India is in the throes of its most fateful election, one that will decide the future shape, if not the fate, of Indian democracy. So, surprisingly, is Kashmir. At first sight, this may appear counter-intuitive. Traditionally, the Lok Sabha polls have evoked little interest in the strife-torn Valley. Kashmiris know that they send only three MPs to the 543-member Lok Sabha. These representatives have seldom had an opportunity to speak on, let alone raise, Kashmir-centric issues there. The lack of interest has become more marked as alienation has deepened. But this time, although the change is fairly small in the aggregate, it has been in the opposite direction.
In south Kashmir, the voter turnout has risen from 27.09 percent to 29.03 percent. In central Kashmir, which includes Srinagar, it has also risen fractionally from 25.55 percent to 26.09 percent. In Srinagar city, the turnout has increased in six out of eight Assembly segments, and declined in only two. In south Kashmir, in particular, the increase has occurred despite a no-holds-barred effort by separatists to enforce a poll boycott. This began with the pasting of posters urging people not to vote, but escalated rapidly to impassioned appeals made in mosques, telephonic and physical intimidation, and climaxed in the cold-blooded killing of a Returning Officer in Shopian, and the deaths of two soldiers in the encounter with the killers that followed.
This alarmed New Delhi, and made it issue stern instructions to the DGP via the state government to prevent a repeat in central Kashmir. As a result, apart from one death at the very end of polling day in Srinagar, the voting remained peaceful and free from interference by either stone-pelters or the government.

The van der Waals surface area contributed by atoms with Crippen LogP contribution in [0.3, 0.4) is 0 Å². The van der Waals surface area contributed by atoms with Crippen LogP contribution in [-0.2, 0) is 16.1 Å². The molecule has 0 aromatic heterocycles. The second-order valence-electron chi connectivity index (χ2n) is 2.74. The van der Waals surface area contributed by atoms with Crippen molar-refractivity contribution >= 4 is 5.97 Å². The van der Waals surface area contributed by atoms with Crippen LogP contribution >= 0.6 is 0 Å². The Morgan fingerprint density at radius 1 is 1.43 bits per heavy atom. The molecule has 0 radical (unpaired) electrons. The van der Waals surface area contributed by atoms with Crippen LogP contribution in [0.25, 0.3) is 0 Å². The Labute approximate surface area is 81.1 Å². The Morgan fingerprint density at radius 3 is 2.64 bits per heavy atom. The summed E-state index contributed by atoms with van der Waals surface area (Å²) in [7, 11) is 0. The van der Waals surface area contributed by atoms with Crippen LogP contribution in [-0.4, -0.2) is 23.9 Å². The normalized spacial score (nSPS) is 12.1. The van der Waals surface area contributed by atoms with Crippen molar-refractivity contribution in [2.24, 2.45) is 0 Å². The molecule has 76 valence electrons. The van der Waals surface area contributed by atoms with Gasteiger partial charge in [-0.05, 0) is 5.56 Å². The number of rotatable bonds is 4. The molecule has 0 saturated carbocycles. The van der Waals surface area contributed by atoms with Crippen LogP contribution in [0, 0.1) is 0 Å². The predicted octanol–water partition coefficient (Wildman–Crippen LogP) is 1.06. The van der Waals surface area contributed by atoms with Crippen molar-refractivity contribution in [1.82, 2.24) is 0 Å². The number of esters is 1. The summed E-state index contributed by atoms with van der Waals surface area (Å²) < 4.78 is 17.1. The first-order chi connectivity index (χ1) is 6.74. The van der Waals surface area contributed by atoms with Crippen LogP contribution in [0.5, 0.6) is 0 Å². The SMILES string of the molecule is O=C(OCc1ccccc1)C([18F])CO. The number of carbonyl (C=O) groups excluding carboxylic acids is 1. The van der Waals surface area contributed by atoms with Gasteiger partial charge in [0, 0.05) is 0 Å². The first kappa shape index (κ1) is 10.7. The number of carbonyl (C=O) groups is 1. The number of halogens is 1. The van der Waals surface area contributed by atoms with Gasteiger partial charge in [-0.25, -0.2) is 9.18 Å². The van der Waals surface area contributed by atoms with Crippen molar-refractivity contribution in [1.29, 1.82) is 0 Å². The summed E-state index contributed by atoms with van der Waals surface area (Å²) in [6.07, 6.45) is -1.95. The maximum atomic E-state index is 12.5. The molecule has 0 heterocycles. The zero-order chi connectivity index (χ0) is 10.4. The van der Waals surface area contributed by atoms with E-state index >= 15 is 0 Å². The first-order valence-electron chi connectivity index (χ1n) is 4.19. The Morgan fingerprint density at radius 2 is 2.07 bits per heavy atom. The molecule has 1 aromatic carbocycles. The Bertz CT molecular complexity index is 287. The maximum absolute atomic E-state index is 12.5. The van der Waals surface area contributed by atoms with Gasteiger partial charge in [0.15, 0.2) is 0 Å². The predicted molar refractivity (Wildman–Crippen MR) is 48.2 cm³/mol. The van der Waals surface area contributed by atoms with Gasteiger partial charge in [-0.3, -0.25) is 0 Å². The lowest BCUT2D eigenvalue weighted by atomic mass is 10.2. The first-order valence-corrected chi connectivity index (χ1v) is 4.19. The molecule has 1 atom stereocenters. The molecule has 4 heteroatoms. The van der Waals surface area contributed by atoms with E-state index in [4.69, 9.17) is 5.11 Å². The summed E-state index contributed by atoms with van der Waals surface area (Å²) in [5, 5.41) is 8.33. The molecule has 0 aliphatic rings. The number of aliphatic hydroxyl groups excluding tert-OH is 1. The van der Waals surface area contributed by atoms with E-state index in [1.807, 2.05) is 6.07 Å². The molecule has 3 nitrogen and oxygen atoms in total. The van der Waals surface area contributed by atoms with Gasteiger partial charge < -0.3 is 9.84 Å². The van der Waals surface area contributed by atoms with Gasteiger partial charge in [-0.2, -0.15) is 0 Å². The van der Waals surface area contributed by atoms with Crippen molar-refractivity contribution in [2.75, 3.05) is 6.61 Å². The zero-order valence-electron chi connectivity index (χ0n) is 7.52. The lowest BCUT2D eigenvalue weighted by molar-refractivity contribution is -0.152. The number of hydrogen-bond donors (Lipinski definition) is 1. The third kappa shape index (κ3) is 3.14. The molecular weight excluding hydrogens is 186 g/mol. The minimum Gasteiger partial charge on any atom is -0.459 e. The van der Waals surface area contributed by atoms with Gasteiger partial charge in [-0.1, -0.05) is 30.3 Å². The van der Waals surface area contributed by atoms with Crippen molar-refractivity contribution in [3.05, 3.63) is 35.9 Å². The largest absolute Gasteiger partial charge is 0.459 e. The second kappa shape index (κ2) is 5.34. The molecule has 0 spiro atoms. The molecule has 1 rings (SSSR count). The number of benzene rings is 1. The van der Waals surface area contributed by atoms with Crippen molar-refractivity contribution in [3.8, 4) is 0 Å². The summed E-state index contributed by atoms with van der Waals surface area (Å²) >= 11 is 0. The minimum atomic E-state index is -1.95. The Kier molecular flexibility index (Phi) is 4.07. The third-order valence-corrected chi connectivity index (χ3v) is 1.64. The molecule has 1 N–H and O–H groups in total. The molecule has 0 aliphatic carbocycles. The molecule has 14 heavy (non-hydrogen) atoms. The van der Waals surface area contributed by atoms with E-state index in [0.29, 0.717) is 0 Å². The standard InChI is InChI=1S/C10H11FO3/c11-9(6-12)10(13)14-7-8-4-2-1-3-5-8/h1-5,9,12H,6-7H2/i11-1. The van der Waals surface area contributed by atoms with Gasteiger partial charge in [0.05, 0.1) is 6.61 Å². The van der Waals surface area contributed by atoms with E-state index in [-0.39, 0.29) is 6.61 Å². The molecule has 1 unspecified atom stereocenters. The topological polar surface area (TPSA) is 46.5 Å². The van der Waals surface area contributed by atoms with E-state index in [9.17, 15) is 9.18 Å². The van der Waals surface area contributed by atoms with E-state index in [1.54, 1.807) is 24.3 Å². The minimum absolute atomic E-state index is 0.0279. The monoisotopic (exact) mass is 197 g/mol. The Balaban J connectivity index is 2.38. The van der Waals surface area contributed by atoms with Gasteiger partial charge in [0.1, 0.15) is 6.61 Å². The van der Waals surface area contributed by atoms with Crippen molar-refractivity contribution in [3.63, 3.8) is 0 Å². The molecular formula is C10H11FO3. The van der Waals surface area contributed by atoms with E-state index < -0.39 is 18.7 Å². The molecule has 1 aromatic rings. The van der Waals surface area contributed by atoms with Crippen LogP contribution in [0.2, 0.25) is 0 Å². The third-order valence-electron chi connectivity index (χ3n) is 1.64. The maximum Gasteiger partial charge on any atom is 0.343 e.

Voting is going on in the northern constituency even as I write, but preliminary reports suggest that except in traditional boycott-prone areas such as hardline Hurriyat leader Syed Ali Shah Geelani’s hometown of Sopore, and the old town on the left bank of the Jhelum in Baramulla, the turnout is substantial.
The reason why Kashmiris regard this election as crucial is that it is taking place only five months before the Assembly election. It is, therefore, universally seen as a harbinger of what will happen in October. At present, all the cards seem to be stacked against the ruling National Conference, and in favour of the People’s Democratic Party (PDP) led by Mufti Mohammad Sayeed. Although the counting will only take place on 16 May, Kashmir is a small Valley riddled with clan and kinship networks. Everyone, therefore, talks to everyone else, so most people have a pretty good idea of which way the wind is blowing. In south Kashmir, journalists, intelligence agencies, the army and the separatists are all of the view that Sayeed’s daughter Mehbooba Mufti has won. In central Kashmir, the result is likely to be close, but most observers believe that former chief minister Farooq Abdullah is going to lose. This is because in two Assembly segments where the PDP is strong — Charar-e Sharif and Kangan — the turnout has increased very sharply, whereas in the two segments of Srinagar where the National Conference is strong, there has been a substantial drop in the vote. Most analysts have, therefore, concluded that young voters are turning out for the PDP, while some of the National Conference cadres are staying away. In north Kashmir, similarly, the betting is in favour of the PDP’s senior leader and distinguished lawyer, Muzaffar Baig.